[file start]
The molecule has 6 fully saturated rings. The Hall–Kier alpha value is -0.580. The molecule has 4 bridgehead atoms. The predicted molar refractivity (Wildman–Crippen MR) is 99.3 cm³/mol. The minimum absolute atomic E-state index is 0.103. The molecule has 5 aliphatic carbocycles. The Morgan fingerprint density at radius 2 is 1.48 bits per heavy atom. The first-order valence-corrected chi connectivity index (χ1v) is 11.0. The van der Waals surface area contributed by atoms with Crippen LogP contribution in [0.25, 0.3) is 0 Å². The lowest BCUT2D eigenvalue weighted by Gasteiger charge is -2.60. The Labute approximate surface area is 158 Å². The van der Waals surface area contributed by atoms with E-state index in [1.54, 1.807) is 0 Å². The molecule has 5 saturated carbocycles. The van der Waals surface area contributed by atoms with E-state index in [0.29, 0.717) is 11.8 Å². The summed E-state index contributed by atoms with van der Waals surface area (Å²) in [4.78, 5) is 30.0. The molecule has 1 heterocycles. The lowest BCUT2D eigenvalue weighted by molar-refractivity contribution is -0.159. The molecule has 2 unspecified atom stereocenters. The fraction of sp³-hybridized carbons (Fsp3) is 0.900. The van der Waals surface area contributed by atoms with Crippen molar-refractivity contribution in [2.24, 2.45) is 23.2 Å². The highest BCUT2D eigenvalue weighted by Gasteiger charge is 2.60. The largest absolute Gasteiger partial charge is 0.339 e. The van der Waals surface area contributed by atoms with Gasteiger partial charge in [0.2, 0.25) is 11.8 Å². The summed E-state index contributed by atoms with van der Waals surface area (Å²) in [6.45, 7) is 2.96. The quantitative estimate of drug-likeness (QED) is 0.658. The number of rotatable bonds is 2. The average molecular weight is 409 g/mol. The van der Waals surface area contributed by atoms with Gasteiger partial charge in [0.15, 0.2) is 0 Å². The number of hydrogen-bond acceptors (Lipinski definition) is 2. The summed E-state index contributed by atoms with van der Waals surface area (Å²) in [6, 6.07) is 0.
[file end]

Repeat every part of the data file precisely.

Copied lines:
The molecule has 6 fully saturated rings. The Hall–Kier alpha value is -0.580. The molecule has 4 bridgehead atoms. The predicted molar refractivity (Wildman–Crippen MR) is 99.3 cm³/mol. The minimum absolute atomic E-state index is 0.103. The molecule has 5 aliphatic carbocycles. The Morgan fingerprint density at radius 2 is 1.48 bits per heavy atom. The first-order valence-corrected chi connectivity index (χ1v) is 11.0. The van der Waals surface area contributed by atoms with Crippen LogP contribution in [0.25, 0.3) is 0 Å². The lowest BCUT2D eigenvalue weighted by Gasteiger charge is -2.60. The Labute approximate surface area is 158 Å². The van der Waals surface area contributed by atoms with E-state index in [1.54, 1.807) is 0 Å². The molecule has 5 saturated carbocycles. The van der Waals surface area contributed by atoms with E-state index in [0.29, 0.717) is 11.8 Å². The summed E-state index contributed by atoms with van der Waals surface area (Å²) in [4.78, 5) is 30.0. The molecule has 1 heterocycles. The lowest BCUT2D eigenvalue weighted by molar-refractivity contribution is -0.159. The molecule has 2 unspecified atom stereocenters. The fraction of sp³-hybridized carbons (Fsp3) is 0.900. The van der Waals surface area contributed by atoms with Crippen molar-refractivity contribution in [2.24, 2.45) is 23.2 Å². The highest BCUT2D eigenvalue weighted by Gasteiger charge is 2.60. The largest absolute Gasteiger partial charge is 0.339 e. The van der Waals surface area contributed by atoms with Gasteiger partial charge in [0.2, 0.25) is 11.8 Å². The summed E-state index contributed by atoms with van der Waals surface area (Å²) in [6.45, 7) is 2.96. The quantitative estimate of drug-likeness (QED) is 0.658. The number of rotatable bonds is 2. The average molecular weight is 409 g/mol. The van der Waals surface area contributed by atoms with Gasteiger partial charge in [0.15, 0.2) is 0 Å². The number of hydrogen-bond acceptors (Lipinski definition) is 2. The summed E-state index contributed by atoms with van der Waals surface area (Å²) in [6, 6.07) is 0.